Tropical forest wood production: a cross-continental comparison (pages 1025–1037)
Lindsay Banin, Simon L. Lewis, Gabriela Lopez-Gonzalez, Timothy R. Baker, Carlos A. Quesada, Kuo-Jung Chao, David F. R. P. Burslem, Reuben Nilus, Kamariah Abu Salim, Helen C. Keeling, Sylvester Tan, Stuart J. Davies, Abel Monteagudo Mendoza, Rodolfo Vásquez, Jon Lloyd, David A. Neill, Nigel Pitman and Oliver L. Phillips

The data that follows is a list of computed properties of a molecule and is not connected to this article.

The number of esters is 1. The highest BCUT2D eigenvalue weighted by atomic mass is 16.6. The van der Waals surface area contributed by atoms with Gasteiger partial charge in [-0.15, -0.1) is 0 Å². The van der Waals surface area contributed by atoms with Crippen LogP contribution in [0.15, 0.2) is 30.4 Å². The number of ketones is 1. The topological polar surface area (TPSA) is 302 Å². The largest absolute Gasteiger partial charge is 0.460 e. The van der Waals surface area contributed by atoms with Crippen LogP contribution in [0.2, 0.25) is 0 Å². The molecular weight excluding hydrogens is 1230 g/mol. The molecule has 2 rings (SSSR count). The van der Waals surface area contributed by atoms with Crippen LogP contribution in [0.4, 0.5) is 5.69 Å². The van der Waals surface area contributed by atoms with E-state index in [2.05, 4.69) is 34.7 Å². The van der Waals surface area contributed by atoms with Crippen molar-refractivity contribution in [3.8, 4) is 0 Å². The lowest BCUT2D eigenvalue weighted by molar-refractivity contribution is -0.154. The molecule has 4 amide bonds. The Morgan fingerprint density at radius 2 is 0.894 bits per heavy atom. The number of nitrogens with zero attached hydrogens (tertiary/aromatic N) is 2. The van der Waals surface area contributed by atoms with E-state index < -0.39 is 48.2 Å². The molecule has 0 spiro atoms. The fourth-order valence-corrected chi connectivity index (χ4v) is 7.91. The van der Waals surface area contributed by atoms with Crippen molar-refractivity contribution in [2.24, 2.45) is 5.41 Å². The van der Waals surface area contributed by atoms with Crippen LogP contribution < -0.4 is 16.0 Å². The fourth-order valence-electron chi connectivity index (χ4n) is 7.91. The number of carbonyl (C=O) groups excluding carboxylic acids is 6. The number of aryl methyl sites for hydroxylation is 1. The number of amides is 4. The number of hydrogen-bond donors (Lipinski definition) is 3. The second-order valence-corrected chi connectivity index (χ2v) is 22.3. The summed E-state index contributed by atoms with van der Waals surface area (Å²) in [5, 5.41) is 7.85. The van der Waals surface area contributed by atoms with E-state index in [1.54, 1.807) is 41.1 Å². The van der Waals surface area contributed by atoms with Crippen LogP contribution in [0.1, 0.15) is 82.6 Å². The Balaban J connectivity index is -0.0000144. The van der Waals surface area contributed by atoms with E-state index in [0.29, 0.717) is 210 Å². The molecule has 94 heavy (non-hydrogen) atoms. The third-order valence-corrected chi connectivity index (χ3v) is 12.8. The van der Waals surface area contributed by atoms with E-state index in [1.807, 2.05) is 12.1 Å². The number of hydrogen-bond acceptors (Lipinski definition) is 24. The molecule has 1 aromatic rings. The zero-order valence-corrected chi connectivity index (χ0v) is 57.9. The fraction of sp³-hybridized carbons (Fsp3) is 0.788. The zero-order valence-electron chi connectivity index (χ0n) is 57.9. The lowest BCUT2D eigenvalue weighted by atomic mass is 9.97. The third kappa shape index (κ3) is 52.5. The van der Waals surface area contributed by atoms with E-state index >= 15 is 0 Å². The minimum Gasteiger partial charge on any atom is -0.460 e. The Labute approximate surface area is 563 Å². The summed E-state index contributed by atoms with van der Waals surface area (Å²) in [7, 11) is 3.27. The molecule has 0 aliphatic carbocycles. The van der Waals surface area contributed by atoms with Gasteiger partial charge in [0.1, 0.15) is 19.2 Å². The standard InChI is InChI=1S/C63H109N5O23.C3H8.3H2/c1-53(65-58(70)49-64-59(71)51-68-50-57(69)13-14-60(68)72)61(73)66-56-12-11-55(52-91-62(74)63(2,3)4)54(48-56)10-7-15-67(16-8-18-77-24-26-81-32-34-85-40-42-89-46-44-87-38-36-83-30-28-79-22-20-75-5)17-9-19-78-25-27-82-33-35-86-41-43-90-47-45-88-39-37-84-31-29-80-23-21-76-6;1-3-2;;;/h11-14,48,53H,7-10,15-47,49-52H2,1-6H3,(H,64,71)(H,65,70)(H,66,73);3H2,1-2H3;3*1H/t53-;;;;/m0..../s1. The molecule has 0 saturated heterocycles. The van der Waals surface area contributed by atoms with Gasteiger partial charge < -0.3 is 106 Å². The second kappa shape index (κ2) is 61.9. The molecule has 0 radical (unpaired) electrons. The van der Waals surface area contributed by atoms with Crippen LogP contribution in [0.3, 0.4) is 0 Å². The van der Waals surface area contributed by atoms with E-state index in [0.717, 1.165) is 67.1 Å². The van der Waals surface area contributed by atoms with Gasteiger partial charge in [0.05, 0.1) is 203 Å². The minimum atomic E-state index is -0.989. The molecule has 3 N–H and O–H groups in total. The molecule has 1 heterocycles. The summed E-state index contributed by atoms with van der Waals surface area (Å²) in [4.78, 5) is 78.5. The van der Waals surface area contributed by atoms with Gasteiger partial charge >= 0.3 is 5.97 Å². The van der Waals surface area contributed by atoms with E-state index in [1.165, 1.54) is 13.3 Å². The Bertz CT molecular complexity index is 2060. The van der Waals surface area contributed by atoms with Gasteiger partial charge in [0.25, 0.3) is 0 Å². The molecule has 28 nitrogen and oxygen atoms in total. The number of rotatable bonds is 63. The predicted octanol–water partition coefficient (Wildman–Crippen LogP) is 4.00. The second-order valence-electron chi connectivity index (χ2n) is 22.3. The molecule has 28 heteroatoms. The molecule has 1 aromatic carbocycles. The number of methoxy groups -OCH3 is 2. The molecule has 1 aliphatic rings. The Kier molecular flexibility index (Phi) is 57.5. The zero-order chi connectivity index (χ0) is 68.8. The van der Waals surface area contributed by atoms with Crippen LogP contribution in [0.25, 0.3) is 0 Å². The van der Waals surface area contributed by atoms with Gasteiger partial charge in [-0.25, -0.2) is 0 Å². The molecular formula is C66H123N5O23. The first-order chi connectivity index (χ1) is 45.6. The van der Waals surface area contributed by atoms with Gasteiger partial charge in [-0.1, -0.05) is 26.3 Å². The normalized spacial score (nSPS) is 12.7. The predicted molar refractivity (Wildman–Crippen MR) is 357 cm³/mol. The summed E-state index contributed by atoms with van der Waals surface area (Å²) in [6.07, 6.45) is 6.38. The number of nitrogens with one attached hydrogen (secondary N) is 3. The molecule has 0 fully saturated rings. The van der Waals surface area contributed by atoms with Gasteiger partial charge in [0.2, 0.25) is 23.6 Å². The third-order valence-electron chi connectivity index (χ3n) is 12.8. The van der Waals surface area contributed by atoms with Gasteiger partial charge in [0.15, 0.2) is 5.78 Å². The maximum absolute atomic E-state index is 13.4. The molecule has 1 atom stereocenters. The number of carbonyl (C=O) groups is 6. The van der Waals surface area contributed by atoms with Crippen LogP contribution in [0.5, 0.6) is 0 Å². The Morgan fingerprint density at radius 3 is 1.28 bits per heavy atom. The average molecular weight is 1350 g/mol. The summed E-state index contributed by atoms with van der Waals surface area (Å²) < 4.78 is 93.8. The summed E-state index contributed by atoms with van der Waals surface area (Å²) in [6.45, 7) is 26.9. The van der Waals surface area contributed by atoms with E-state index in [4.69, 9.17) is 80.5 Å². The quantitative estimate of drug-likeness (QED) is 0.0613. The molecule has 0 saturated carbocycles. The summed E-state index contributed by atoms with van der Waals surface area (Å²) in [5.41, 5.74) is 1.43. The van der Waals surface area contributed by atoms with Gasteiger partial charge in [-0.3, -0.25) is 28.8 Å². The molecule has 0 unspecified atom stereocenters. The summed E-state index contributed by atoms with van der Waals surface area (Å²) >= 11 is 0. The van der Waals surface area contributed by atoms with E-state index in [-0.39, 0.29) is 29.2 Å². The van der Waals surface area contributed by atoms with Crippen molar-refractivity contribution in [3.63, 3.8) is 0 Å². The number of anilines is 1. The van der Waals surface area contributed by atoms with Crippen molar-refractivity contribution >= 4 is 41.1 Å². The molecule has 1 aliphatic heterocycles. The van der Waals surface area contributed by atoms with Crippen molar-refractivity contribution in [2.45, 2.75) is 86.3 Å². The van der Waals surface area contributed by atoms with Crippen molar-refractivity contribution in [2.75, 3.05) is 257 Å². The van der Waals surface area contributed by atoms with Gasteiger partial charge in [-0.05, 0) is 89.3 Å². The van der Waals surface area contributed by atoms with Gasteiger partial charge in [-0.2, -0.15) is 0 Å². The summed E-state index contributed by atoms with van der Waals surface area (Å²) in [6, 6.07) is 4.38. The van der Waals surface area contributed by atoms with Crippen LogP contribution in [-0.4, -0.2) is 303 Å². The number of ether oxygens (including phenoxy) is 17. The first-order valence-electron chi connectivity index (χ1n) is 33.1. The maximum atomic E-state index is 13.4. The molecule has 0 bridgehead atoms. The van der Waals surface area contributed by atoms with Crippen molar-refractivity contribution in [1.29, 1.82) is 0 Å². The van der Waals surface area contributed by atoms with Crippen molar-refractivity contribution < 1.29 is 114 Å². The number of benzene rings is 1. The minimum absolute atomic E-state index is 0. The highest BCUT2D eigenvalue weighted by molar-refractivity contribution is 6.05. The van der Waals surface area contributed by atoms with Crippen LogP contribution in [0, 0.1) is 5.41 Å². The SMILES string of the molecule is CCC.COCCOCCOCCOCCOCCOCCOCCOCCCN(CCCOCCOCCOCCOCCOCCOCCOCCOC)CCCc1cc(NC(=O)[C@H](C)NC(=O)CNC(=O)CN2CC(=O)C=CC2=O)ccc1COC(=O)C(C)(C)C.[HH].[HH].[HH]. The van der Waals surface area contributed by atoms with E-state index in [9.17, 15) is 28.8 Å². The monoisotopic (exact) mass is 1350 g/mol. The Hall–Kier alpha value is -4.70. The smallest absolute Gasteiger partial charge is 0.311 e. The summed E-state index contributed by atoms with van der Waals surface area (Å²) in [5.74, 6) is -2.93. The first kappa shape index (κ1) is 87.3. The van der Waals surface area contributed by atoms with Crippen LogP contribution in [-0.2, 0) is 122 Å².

Article first published online: 9 MAY 2014 | DOI: 10.1111/1365-2745.12263
North Bornean forests have much greater AGWP rates than those in north-western Amazon when soil conditions and rainfall are controlled for. Greater resource availability and the highly productive dipterocarps may, in combination, explain why these Asian forests produce wood half as fast again as comparable forests in the Amazon. Our results also suggest that taxonomic groups differ in their fundamental ability to capture carbon and that different tropical regions may therefore have different carbon uptake capacities due to biogeographic history.